1. Begin by restarting
      1m 4s
    2. Force-quitting applications
    3. Rebooting the iPhone or iPod Touch
    4. Resetting the iPhone or iPod Touch
      1m 44s
    5. Erasing the iPhone or iPod Touch
      2m 31s
    6. Restoring the iPhone or iPod Touch
      2m 2s
    7. Checking for updates
    8. Disabling 3G
      2m 3s
    9. Extending battery life
      4m 17s
  19. 17s
    1. Goodbye

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Watch the Online Video Course iPhone and iPod touch iOS 4 Essential Training
Video Duration: 6m 54s7h 5m Beginner Jun 18, 2010 Updated Aug 20, 2010

Viewers: in countries Watching now:

View Course Description

In iPhone and iPod Touch iOS 4 Essential Training, Garrick Chow provides in-depth instruction on all aspects of the Apple iPhone and iPod Touch (OS 4.0): making calls, emailing, browsing the web, managing time, getting around town, taking notes, taking photos, and listening to music. This live-action course includes hands-on demonstrations of how to accurately type and efficiently use finger gestures, and includes tips for setting up the iPhone and iPod Touch so they behave as expected. An extensive section on troubleshooting helps when the occasional glitches happen.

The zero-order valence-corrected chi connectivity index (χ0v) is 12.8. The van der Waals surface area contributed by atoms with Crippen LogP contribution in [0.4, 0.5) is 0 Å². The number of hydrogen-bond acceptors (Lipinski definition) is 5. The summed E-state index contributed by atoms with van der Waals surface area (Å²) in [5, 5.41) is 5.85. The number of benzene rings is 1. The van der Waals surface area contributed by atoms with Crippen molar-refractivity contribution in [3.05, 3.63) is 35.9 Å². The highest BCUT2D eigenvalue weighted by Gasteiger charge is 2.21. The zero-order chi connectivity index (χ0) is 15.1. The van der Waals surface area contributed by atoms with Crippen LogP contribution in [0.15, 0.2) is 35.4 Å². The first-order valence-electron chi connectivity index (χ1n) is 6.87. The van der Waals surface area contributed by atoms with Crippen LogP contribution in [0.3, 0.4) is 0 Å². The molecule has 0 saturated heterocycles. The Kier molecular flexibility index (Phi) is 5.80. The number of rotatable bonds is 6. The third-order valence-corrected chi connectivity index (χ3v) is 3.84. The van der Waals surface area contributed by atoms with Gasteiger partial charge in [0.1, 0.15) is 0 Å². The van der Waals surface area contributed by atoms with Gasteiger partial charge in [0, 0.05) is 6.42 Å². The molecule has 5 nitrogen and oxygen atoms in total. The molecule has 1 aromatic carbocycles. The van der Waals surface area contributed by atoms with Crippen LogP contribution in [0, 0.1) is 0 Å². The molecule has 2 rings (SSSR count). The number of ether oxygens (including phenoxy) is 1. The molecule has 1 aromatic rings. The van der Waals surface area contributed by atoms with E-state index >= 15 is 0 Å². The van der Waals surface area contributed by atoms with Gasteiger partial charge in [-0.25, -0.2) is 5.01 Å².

Topics include:
  • Exploring the touchscreen interface
  • Setting up iPhone and iPod Touch preferences
  • Synching with a Mac or PC
  • Typing with the intelligent keyboard
  • Making phone calls and retrieving voicemail
  • Finding a location with Maps
  • Downloading and playing music and video
  • Shooting photos and video
  • Using accessibility features
  • Locating a lost iPhone with MobileMe
  • Finding and purchasing applications from the App Store
  • Troubleshooting
Garrick Chow

A tour around the iPhone and the iPod Touch